November 01, 2012

To Snoop or Not to Snoop: Privacy Rights of Applicants and Potential Employees

Edith L. Curry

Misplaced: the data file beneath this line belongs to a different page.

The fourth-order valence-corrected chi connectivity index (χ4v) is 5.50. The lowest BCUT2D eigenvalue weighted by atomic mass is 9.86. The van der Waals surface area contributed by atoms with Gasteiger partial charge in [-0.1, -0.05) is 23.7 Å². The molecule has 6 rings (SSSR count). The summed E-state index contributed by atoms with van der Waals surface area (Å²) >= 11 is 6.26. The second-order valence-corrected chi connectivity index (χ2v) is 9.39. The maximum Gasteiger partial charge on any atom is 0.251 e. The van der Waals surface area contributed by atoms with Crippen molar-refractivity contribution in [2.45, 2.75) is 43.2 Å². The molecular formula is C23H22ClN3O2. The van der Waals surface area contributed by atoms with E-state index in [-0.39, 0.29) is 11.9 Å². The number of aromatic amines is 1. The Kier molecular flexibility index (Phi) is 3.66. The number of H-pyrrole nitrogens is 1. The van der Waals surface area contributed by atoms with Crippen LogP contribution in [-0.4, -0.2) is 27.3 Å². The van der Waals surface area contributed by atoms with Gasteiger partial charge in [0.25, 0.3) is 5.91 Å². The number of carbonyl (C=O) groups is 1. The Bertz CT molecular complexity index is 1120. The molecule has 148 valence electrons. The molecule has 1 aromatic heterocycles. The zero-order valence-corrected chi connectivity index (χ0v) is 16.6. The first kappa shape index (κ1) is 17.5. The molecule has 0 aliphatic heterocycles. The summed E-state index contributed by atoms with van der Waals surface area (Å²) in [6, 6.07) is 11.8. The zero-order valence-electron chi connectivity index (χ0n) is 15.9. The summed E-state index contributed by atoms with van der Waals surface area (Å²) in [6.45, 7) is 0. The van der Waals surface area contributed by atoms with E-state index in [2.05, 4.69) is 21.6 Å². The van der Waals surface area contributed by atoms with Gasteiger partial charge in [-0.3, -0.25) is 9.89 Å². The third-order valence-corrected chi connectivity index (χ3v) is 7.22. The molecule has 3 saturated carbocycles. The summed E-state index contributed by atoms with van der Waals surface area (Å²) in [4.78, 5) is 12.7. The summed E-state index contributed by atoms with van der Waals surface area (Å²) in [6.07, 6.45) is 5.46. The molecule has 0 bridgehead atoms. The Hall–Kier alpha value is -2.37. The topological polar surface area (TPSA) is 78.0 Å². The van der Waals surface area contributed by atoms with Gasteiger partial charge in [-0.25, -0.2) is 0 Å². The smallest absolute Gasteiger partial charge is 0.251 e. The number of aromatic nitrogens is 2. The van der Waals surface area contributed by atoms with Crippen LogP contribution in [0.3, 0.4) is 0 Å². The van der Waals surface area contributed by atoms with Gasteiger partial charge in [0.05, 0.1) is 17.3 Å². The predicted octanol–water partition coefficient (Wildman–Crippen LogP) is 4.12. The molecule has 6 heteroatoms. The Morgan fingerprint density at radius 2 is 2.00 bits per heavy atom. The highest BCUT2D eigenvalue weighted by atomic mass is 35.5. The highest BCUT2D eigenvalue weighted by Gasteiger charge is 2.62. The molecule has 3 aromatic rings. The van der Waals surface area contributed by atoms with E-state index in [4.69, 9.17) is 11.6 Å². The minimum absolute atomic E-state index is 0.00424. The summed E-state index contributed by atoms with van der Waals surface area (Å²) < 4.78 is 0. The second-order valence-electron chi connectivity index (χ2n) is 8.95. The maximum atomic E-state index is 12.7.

Few topics are as globally misunderstood, misquoted, misapplied, and misused as privacy. In my experience lecturing auditors, accountants, and corporate counsel on how to detect, deter, and investigate corporate fraud committed by “trusted employees,” I am continually reminded how confusing privacy issues are: Whose rights are being protected, by whom and from whom, and what information is, in fact, “private”? The questions get even more complicated if the information is being sought for purposes of “identification” or “verification.” In these cases, when does the informed consent become relevant? More confusing still: How do the privacy rights of job applicants differ from those of existing employees?

 

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